On April 27, once again, $MSFT reported outstanding results.
Microsoft delivered revenues of $41.7 billion vs. consensus $40.85 billion, and adjusted EPS of $1.95 vs. consensus $1.78. The company also impressed with above-consensus guidance for fiscal fourth quarter.
However, Microsoft stock price did not react favorably. Below are two takeaways from earnings day that summarize the company’s performance and the stock’s after-hours price action.
#1 All businesses remain on fire
As usual, Microsoft delivered strong results across the board, without one part of the business lifting extra weight to compensate for weakness somewhere else. Consistency has been a byproduct of Microsoft’s balanced business model across cloud, business application software, personal computing and more.
- Productivity and Business Processes revenues of $13.6 billion was a $100 million beat to guidance. Office 365 Commercial, Dynamics 365, LinkedIn, Azure were all up at least 20% year-over-year.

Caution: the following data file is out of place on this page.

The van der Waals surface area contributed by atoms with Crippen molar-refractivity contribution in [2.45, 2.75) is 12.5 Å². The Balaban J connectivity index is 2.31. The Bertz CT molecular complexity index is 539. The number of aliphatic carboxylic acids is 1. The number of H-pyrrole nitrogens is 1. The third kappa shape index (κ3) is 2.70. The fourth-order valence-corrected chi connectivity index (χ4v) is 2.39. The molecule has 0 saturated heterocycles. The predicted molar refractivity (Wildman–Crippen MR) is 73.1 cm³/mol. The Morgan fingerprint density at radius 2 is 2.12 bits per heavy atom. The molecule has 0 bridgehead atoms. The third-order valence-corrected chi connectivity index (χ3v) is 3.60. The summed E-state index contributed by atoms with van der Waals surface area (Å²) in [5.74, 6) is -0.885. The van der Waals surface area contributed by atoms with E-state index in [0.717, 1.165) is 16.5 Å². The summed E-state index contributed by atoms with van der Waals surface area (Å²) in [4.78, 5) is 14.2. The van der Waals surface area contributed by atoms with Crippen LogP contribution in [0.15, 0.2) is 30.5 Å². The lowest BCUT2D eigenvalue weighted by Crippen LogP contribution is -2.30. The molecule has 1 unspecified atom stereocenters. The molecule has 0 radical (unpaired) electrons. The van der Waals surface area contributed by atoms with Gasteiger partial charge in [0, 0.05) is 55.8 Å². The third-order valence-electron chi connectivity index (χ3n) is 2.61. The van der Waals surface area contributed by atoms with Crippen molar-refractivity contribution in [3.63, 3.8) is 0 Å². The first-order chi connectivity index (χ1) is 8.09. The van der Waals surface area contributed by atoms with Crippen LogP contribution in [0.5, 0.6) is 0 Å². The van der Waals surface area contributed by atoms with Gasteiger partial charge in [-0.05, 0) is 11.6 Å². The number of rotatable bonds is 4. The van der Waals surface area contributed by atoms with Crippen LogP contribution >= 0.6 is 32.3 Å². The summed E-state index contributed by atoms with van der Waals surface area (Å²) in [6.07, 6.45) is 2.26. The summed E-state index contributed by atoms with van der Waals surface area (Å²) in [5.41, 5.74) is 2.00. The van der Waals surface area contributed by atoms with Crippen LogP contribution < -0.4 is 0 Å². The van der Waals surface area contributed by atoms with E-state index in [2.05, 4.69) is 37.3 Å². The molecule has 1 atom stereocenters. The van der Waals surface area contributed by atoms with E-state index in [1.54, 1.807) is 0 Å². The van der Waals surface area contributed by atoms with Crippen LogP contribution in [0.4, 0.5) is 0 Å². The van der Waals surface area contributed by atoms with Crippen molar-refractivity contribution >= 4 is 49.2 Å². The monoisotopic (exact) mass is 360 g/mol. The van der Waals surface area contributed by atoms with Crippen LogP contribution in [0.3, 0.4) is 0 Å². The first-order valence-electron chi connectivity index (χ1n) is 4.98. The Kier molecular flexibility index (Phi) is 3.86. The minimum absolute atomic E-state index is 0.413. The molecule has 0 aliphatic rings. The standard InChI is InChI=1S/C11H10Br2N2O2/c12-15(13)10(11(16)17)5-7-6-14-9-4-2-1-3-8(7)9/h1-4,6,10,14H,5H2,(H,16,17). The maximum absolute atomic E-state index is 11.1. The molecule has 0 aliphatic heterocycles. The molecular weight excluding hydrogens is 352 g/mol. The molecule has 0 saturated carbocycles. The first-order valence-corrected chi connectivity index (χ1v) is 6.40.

- Intelligent Cloud revenues of $15.1 billion was a $300 million beat to guidance. Azure caught my attention at first, having grown “only” 46% in ex-FX terms. This is the slowest pace of growth since I started following the sub-segment, in fiscal 2016. This may have been one source of after-hours bearishness.
- More Personal Computing revenues of $13.0 billion was a $500 million beat to guidance. Surface up 7% ex-FX was not bad at all. Remember, from one of our previous Apple articles, that tablet sales across the industry are supposed to have dropped double digits in the first calendar quarter of 2021.
#2 Outstanding results ≠ strength in stock
Unfortunately for Microsoft investors, delivering outstanding resultdid not mean much for share price. The stock fell as much as 4% in after-hours trading, and $MSFT failed to reach $2 trillion in market cap.
This could be the tone of earnings season for Big Tech: great results, muted market reaction, primarily driven by rich valuations. Most stocks like $TSLA, $MSFT and $AAPL have had outstanding performance in 2020 and 2019.
Apple and Amazon are next, on Wednesday and Thursday, respectively. Will the story be different with these two FAAMG tech giants? Check the Apple Maven for in-depth, real-time blog coverage of both events.
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(Disclaimers: this is not investment advice. The author may be long one or more stocks mentioned in this report. Also, the article may contain affiliate links. These partnerships do not influence editorial content. Thanks for supporting The Apple Maven)